Opinion

Progress on curbing suicide — but more can be done

The silhouette of a sad man. (Photo: Freedom Studio, via Shutterstock)

This is Suicide Prevention Week – a reminder that by learning the warning signs of suicide and how to intervene, every Californian has the opportunity to be a lifesaver.  As California’s community of mental health professionals, advocates and families affected by suicide ramp up our public education efforts this week, we are also calling on California’s elected leaders to recognize their particular responsibility and opportunity to save lives by investing in effective crisis support.

California callers reached out to the National Suicide Prevention Lifeline 182,000 times between June 2015 and May 2016.

California has long been a leader in addressing the personal and public health toll of suicide. Since the passage of the Mental Health Services Act (Proposition 63), the landmark 2004 voter initiative, California has made a significant investment in programs that are intended to prevent suicide, promote mental wellness and connect individuals with help before they reach a crisis point. California counties have partnered through the California Mental Health Services Authority (CalMHSA) to deploy resources and strategies that empower everyone from youth to seniors, with the tools, technologies, resources and crisis support needed to prevent suicide.

Through CalMHSA’s efforts, California’s crisis lines expanded their capacity, staffing and invested in technology to meet the needs of a growing, diverse population.  They trained thousands of Californians in suicide awareness and response. California callers reached out to the National Suicide Prevention Lifeline 182,000 times between June 2015 and May 2016.

The success of this investment and statewide approach is evident. A recent RAND Corporation study found that California’s crisis hotlines are a vital resource for California’s communities. California’s suicide hotline responders established good rapport with callers and helped reduce distress. California’s crisis services have also implemented language lines in Korean, Vietnamese and Spanish, where callers can access help in their preferred language, and utilize new technologies such as web and text-based crisis services, which RAND identifies as a key suicide prevention strategy for California’s future.

Now, with California’s investment of county funding exhausted, California’s suicide prevention crisis centers are now at a crossroads.  Without sustainable and robust investment, callers may experience longer wait times, and with surveys showing people with mental health challenges increasingly more comfortable with online or text chats versus traditional phone support, investments in these new technologies will be stifled.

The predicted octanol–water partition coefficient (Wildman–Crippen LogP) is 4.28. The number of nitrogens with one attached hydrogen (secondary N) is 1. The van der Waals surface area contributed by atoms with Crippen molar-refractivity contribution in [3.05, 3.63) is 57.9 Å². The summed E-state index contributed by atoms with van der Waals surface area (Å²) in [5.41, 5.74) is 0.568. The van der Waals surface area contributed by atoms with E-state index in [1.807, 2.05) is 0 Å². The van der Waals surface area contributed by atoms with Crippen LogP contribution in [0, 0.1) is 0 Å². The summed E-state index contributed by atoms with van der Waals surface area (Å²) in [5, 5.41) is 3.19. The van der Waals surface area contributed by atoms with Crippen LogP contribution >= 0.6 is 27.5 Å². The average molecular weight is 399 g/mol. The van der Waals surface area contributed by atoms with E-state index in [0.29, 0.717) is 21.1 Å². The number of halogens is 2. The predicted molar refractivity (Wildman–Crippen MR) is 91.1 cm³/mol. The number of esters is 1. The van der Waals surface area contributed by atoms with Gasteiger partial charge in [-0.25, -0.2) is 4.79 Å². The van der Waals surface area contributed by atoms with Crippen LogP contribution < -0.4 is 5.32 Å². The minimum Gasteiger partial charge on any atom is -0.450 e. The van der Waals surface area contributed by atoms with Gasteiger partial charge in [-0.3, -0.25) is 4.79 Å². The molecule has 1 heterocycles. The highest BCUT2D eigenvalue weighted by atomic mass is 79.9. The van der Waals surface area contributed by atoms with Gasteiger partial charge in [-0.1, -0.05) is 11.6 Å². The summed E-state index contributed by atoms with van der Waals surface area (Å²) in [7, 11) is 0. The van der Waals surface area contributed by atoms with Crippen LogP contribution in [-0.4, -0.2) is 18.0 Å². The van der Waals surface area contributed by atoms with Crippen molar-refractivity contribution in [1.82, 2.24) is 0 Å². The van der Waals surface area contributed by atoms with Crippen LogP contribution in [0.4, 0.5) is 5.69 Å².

A new one-time commitment of $4 million by state leaders this year will temporarily help maintain crisis services that meet the needs of Californians of a population diverse in race, ethnicity, age, geography, and sexual orientation. An ongoing source of funding must be identified to ensure that these vital services not only remain intact, but grow to serve the emerging needs of California’s diverse communities.

From my vantage point as a mental health professional, I’ve seen how California’s suicide prevention organizations save lives and empower survivors of suicide attempts and their families to become active in helping others. CalMHSA’s partnerships with these organizations have helped California leap ahead in suicide prevention efforts.  This Suicide Prevention Week, I challenge California’s leaders to maintain and strengthen this successful investment – turning back from our progress literally puts lives at risk.

On behalf of the counties working together through CalMHSA, I am proud of California’s suicide prevention efforts and to partner with the outstanding California crisis centers that deliver urgently needed help to Californians.

If you or someone you know is having thoughts of suicide, call the National Suicide Prevention Lifeline at 1-800-273-TALK (8255). The Lifeline will connect you to a trained crisis counselor at your nearest local crisis center, 24 hours a day, 7 days a week. For Spanish language counselors, call 1-888-628-9454.

For more information on the suicide prevention efforts underway in California and to get involved, visit www.eachmindmatters.org, www.suicideispreventable.org, andwww.elsuicidioesprevenible.org.

Ed’s Note: Dr. Wayne Clark is the executive director of the California Mental Health Services Authority, an organization of county governments working to improve mental health outcomes for individuals, families, and communities in California. 


Support for Capitol Weekly is Provided by: